Tanzania seized ivory tusks equivalent to killing at least 117 elephants, its tourism minister said, part of a drive to stamp out organised criminal networks involved in years of industrial-scale poaching.
The elephant population in Tanzania shrank from 110 000 in 2009 to 43 000 in 2014, according to a 2015 census, with conservation groups blaming rampant poaching. Government says numbers have started recovering.
Demand for ivory from Asian countries such as China and Vietnam, where it is turned into jewels and ornaments, drives the surge in poaching across Africa.
Hamisi Kigwangalla, minister for Natural Resources and Tourism, said on Twitter the ivory was recovered after authorities arrested suspected “hardcore” poacher Hassan Shaban Likwema, also known by the alias Hassan Nyoni.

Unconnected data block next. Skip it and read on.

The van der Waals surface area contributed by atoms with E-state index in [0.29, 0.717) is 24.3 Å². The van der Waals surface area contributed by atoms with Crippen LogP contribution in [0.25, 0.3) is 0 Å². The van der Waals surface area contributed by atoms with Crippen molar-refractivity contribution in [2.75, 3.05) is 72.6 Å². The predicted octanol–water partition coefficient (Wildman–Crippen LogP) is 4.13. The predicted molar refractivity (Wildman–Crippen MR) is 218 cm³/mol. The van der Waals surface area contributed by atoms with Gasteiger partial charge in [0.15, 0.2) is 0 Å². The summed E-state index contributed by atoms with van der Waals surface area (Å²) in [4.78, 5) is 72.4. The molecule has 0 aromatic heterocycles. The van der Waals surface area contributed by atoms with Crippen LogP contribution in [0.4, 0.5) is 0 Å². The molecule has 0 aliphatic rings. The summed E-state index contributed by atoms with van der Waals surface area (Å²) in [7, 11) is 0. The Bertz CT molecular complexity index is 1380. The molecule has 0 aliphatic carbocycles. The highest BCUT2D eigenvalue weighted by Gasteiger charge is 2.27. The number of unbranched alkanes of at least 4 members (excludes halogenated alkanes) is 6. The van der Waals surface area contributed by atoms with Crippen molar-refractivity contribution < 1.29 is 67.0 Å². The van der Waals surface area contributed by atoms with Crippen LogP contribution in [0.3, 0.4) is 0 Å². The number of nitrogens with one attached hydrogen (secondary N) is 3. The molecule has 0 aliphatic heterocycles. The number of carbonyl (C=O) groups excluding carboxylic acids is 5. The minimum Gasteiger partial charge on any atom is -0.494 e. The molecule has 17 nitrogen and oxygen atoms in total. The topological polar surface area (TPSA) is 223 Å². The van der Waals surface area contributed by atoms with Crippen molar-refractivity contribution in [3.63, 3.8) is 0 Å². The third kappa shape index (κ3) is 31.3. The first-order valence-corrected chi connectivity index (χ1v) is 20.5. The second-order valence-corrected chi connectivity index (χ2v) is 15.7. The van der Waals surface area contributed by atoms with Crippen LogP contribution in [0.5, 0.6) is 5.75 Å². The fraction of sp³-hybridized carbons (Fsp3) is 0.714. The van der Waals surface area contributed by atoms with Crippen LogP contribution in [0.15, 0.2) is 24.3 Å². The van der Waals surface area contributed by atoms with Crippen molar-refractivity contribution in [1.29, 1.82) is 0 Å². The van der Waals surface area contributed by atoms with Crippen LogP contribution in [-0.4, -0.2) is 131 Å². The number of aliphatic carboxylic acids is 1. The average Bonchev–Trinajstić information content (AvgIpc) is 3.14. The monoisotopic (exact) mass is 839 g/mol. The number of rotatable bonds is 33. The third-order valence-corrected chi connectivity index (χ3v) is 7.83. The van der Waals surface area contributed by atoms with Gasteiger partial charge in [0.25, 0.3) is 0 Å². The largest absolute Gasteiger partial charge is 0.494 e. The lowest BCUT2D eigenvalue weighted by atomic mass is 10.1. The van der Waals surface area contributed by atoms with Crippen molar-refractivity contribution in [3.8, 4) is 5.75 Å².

“The arrest of Nyoni brought us to a stage where we can say we have in custody all the hardcore poachers on our wanted list, except a few who left the country,” Kigwangalla said.
“Nyoni and his accomplices’ consignment is worth four billion shillings ($1.74 million) and involved the killing of 117 elephants going back to 2015 and earlier,” he said.
Pictures Kigwangalla posted on Twitter showed him inspecting a row of 75 tusks and 338 pieces of ivory.
Government said its anti-poaching efforts saw a recovery in elephant numbers, which rose to over 60 000.